When the Amazons, who are among history’s most famous horse-lovers, heard about Snake Island and its herd of mares, they decided to sail there. So, they commissioned their former captives turned lovers to build boats that could help transport the horses back from the island. While the ships were being constructed the sailors gave the dry-footed Amazons some instruction in sailing and rowing. When springtime arrived, they were ready to set sail.

After a long journey they arrived on Snake Island and began to cut down the trees in the forest that surrounded the sanctuary to Achilles. This violates rule number one of ancient sanctuaries: do not vandalize the sanctuary. This means no deforestation, no hunting of potentially sacred deer, no theft, and no sex within sanctuary precincts. Naturally, the now-angry spirit of Achilles enchanted the axes. Instead of cutting into the wood, they rebounded off the tree trunks and lopped off the heads of the would-be lumberjacks.

The Amazon women panicked and tried a last-ditch effort to round up the mares and herd them to the boats. They should have cut their losses. Achilles drove the mares wild. As Mayor puts it: “With pricked ears and bristling manes, the demonic horses trampled and bit the Amazons, tearing at their flesh and devouring the fallen bodies. The crazed herd of carnivorous mares, blood dripping from their teeth, stampeded to a high cliff and believing they saw a wide plain before them, hurled themselves into the sea.” A storm destroyed the Amazon fleet and an enormous wave washed away all trace of the Amazons, the sailors, and their ships.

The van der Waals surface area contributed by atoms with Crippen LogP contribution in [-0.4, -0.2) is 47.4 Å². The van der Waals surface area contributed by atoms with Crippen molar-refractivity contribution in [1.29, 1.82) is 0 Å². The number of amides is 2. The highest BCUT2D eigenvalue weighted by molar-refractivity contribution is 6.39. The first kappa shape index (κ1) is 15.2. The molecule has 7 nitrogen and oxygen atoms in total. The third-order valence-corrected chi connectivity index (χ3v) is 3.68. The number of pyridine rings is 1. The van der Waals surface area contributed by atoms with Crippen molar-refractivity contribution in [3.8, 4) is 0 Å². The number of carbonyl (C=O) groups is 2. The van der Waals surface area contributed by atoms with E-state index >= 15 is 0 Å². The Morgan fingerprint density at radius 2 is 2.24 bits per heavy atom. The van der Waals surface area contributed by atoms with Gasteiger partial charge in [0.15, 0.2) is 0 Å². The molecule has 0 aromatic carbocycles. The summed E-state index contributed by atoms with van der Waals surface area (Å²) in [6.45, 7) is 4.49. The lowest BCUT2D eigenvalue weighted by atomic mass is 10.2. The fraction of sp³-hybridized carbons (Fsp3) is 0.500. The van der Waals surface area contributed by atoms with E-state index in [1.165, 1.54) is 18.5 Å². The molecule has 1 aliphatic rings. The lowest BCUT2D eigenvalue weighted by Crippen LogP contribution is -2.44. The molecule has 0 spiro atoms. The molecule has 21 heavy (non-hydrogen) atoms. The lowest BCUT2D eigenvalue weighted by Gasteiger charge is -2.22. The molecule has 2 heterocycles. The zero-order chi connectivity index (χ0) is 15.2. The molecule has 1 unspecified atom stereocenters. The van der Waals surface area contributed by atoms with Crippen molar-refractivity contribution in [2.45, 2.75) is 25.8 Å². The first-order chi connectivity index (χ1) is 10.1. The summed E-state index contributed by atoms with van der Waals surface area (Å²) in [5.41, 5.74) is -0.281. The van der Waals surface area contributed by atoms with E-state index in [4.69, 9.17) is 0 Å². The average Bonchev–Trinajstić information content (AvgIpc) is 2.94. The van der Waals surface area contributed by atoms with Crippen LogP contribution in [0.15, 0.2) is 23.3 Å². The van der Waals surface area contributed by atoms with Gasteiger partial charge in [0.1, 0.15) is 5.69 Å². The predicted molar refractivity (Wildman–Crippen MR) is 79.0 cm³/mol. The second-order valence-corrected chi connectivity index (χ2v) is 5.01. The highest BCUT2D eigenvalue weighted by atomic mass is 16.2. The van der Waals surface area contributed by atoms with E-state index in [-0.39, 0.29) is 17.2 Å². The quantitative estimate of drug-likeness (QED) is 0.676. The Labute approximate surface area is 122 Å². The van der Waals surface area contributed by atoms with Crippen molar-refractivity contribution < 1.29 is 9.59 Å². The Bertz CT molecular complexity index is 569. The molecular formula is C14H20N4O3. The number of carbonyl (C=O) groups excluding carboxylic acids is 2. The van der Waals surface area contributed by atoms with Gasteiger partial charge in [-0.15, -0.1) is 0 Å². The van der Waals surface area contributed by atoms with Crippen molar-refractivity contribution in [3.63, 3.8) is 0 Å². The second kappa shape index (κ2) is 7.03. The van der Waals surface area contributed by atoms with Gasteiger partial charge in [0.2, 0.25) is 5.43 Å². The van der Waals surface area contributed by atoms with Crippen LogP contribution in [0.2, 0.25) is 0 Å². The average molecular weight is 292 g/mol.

All was right on the White Island again. Of course, as Mayor writes, this isn’t a strictly historical account. She writes, “Philostratus wove this fantastic horror story from threads of folklore, legend, myth, contemporary popular culture, authentic history, and pure imagination.” The story is also long on irony: the women known for their horsemanship are trampled to death by mares and having plotted to sell their sailors to be eaten they themselves get devoured by the horses.

But there are some snippets of truth amid the ancient horror story. Philostratus’ rough contemporary Arrian confirms that there was a temple dedicated to Achilles on the White Island, and that people who visited left gifts of rings, cups and precious stones. Inscriptions at the site in Greek and Latin refer to both Achilles and his beloved Patroclus. This suggests that it was here that Achilles and Patroclus finally got their happy ever after. For Arrian, however, the island’s cleanliness wasn’t down to phantasmic spring cleaning, but the birds that inhabited the place. Stróżyński relays that, according to Arrian, the birds would moisten their wings in the sea water each morning and then use their wings to sweep the floor of the temple. This still has a ring of Disney-style fantasy about it. Most of the story, including the horses, is impossible. As Christopher Stedman Parmenter wrote for the Society of Classical Studies: there’s no fresh water on the island, and there are no trees.

The ancient writer Dionysius of Alexandria notes that in addition to being called the White Island, Snake Island, and the Island of Achilles, the island was also known as the Island of Heroes. On that at least, Zelensky and the rest of us would agree.